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Prozac for Rover

Posted 25 April, 2007 at 10:34pm by Michael Chu
(Filed under: Current Events)

At first I thought the idea of Reconcile, a beef flavored prescription medication for dogs that is being referred to as "puppy Prozac", was ludicrous. Reconcile treats "pet separation anxiety" (for the pet, not the owner). I couldn't help thinking that in our world of looking to drugs to fix all our problems (I'm not saying drugs are not useful, I'm just saying that there's a tendency for people to seek a quick solution to a problem and often that's going to be a drug.), now we've got drugs for our pets too. After thinking about it for a moment, I realized that "pet separation anxiety" is a real issue. Growing up, I remember going on vacation for a couple days with my parents and coming home to find out from the neighbors that my dog had whined and cried every night. Would Reconcile be a good option? Maybe. This ABC News article suggests that medication could be the best course of action when accompanied with behavioral training. My hope is that it's not abused and used as a substitute for loving, playing with, and training your dog.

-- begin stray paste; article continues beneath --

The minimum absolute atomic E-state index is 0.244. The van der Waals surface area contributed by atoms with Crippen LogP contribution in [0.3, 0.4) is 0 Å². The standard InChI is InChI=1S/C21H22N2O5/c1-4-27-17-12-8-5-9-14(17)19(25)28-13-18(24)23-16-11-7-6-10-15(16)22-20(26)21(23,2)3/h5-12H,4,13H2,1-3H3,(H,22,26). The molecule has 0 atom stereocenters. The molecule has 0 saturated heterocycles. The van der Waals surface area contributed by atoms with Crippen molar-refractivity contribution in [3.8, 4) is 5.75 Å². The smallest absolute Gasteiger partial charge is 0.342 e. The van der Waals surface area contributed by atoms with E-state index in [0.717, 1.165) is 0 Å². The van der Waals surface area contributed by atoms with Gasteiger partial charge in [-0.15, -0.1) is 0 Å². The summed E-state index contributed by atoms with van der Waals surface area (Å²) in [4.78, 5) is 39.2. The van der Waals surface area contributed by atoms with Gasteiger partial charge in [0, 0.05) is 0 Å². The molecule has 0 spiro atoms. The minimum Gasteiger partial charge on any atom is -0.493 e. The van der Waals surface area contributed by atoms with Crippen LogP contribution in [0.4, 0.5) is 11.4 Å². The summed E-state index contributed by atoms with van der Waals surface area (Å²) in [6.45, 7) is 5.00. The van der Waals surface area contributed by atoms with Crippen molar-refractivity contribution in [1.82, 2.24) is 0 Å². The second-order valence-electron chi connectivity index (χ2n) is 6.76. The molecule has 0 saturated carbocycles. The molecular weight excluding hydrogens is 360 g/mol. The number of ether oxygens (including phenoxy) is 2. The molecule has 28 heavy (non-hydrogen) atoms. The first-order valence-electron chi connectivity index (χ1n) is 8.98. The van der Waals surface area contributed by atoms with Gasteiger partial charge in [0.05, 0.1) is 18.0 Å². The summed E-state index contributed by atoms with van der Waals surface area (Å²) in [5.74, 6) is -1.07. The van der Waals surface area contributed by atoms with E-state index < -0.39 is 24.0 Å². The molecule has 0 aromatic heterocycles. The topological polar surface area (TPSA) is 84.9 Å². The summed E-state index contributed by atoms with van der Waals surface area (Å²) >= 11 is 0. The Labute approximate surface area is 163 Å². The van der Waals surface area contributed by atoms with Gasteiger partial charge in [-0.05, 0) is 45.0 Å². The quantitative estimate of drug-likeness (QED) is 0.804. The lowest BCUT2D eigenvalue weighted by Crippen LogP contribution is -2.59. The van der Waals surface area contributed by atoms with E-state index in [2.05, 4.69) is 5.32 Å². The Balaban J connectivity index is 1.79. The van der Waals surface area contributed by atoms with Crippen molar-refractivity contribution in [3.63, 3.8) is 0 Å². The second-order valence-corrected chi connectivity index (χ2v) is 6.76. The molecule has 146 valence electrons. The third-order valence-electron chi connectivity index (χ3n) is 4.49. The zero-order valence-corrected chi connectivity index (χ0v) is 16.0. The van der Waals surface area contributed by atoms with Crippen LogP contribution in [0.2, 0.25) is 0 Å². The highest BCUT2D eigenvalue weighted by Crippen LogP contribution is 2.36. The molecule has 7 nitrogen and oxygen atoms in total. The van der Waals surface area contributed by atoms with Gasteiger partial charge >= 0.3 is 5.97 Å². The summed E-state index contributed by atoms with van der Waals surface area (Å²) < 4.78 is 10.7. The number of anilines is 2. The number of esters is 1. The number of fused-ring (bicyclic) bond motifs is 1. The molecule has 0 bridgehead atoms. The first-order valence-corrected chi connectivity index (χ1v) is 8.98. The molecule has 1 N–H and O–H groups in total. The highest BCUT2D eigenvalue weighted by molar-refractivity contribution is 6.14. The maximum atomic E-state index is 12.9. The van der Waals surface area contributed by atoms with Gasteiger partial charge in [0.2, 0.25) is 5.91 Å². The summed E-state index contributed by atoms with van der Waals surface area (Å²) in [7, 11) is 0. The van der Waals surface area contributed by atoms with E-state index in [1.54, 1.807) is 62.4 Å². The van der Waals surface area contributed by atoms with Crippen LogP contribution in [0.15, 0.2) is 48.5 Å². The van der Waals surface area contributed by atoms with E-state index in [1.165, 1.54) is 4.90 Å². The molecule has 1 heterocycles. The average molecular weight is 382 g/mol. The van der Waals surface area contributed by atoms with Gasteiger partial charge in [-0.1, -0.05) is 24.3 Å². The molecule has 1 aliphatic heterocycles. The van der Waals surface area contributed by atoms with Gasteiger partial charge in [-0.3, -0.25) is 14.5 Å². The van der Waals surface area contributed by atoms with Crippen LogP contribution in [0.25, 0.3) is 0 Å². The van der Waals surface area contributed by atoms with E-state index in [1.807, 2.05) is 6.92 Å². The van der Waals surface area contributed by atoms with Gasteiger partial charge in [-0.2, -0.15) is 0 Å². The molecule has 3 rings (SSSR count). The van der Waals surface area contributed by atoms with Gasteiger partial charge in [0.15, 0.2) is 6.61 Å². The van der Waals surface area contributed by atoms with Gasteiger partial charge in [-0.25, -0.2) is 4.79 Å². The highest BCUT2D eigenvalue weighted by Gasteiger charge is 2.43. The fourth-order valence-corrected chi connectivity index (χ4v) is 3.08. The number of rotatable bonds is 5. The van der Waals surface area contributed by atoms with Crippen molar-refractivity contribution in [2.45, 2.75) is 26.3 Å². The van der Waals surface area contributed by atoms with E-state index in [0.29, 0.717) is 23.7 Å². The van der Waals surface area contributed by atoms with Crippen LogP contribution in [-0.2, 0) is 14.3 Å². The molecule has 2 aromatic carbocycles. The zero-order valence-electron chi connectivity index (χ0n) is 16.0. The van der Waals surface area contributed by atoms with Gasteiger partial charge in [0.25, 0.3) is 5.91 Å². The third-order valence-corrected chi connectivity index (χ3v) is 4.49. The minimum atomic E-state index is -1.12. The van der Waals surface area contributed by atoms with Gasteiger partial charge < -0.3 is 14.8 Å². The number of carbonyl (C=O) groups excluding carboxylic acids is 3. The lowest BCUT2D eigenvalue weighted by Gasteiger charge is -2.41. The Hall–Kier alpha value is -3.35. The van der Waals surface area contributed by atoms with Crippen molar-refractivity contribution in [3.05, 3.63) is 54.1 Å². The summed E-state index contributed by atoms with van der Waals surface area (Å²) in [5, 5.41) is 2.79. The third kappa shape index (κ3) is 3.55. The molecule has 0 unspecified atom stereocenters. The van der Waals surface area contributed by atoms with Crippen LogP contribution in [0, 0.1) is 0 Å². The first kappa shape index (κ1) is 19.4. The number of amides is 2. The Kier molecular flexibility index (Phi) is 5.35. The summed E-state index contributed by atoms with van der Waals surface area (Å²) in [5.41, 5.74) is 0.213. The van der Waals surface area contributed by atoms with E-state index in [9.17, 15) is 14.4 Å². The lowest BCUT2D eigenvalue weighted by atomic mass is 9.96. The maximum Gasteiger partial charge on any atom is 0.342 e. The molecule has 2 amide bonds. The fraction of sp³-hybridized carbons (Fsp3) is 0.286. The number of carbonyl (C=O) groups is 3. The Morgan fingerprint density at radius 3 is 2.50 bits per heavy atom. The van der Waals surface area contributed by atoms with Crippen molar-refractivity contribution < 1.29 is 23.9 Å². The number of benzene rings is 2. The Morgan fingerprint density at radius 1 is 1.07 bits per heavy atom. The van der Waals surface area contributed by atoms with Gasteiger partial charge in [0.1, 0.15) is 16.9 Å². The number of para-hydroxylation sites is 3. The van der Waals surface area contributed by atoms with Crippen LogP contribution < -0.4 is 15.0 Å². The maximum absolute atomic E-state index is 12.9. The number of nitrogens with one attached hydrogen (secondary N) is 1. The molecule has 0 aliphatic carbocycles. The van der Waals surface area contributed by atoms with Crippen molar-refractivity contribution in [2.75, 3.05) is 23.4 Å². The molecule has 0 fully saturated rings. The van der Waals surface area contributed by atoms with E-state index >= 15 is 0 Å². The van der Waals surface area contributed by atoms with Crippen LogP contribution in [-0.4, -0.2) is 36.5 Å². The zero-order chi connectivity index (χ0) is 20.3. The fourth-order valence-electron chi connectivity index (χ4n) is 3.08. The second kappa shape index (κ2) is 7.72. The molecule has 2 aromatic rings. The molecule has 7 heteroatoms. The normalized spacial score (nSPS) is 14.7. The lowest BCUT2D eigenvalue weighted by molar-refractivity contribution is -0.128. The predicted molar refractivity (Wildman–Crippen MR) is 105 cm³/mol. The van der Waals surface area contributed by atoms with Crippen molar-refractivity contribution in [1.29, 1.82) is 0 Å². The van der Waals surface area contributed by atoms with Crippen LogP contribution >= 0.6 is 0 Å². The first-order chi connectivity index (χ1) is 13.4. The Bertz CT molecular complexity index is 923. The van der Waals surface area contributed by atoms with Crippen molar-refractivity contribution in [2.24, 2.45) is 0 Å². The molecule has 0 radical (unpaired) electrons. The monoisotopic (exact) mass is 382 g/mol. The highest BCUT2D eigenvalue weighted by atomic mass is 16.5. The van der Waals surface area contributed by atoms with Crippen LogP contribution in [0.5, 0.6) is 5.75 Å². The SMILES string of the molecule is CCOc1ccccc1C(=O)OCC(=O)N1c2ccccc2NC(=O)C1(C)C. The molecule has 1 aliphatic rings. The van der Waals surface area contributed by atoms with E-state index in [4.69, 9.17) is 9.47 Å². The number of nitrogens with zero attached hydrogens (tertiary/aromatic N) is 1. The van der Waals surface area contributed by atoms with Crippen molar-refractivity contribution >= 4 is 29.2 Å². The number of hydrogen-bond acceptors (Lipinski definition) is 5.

2 comments to Prozac for Rover

Debra, April 27th, 2007 at 7:42 am:

  • This assumes that dogs have emotions similar to ours. They don't. Dogs don't have separation anxiety. They might have pack adjustment issues if their regular "pack" (owner) leaves them with another "pack." The solution is lots of exercise and discipline, so they know their place in the new "pack" and can integrate into it. Dogs live in the moment so its not that difficult to help them adjust to new situations.

    The biggest problem with dogs in America today is that we treat them like children and don't respect their "dogness." So they sometimes behave in ways that we interpret in anthropomorphic ways as emotions. BS. As Cesar Millan says, dogs need discipline, exercise and then affection, but often its affection only — and the dog suffers. I love my dog — but I respect his essential "dogness" and treat him like a dog, not like a human.

    We already overmedicate humans and its especially offensive how we overmedicate children (ADD — what a joke). Why would we medicate dogs as if they were children? This is just ridiculous.

Michael Chu, April 27th, 2007 at 10:19 am:

  • Having not owned a dog since I was a child (and what did I know about raising animals then?), I hadn't considered this angle. Now that you've brought it up, I think you're right on the money. Dogs are dogs - not furry, cuddly children.

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